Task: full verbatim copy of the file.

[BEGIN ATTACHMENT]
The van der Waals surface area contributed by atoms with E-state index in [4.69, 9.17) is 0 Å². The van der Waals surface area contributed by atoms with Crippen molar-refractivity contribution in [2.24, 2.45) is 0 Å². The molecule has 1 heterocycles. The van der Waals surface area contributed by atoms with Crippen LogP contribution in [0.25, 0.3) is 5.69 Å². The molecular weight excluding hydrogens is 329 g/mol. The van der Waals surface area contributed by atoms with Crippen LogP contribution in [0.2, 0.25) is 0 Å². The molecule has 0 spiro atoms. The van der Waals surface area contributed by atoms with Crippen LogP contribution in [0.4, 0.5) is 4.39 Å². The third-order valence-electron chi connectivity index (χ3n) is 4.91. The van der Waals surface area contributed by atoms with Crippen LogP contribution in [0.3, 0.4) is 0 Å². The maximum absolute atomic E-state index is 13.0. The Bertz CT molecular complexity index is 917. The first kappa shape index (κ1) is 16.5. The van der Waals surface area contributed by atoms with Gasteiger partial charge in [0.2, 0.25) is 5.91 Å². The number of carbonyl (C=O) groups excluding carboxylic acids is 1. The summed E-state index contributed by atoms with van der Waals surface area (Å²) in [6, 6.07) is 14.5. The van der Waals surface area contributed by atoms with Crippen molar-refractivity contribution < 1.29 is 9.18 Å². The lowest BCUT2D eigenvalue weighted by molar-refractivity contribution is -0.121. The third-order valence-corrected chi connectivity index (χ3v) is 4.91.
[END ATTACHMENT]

The van der Waals surface area contributed by atoms with E-state index in [4.69, 9.17) is 0 Å². The van der Waals surface area contributed by atoms with Crippen molar-refractivity contribution in [2.24, 2.45) is 0 Å². The molecule has 1 heterocycles. The van der Waals surface area contributed by atoms with Crippen LogP contribution in [0.25, 0.3) is 5.69 Å². The molecular weight excluding hydrogens is 329 g/mol. The van der Waals surface area contributed by atoms with Crippen LogP contribution in [0.2, 0.25) is 0 Å². The molecule has 0 spiro atoms. The van der Waals surface area contributed by atoms with Crippen LogP contribution in [0.4, 0.5) is 4.39 Å². The third-order valence-electron chi connectivity index (χ3n) is 4.91. The van der Waals surface area contributed by atoms with Crippen LogP contribution in [0.3, 0.4) is 0 Å². The maximum absolute atomic E-state index is 13.0. The Bertz CT molecular complexity index is 917. The first kappa shape index (κ1) is 16.5. The van der Waals surface area contributed by atoms with Gasteiger partial charge in [0.2, 0.25) is 5.91 Å². The number of carbonyl (C=O) groups excluding carboxylic acids is 1. The summed E-state index contributed by atoms with van der Waals surface area (Å²) in [6, 6.07) is 14.5. The van der Waals surface area contributed by atoms with Crippen molar-refractivity contribution < 1.29 is 9.18 Å². The lowest BCUT2D eigenvalue weighted by molar-refractivity contribution is -0.121. The third-order valence-corrected chi connectivity index (χ3v) is 4.91.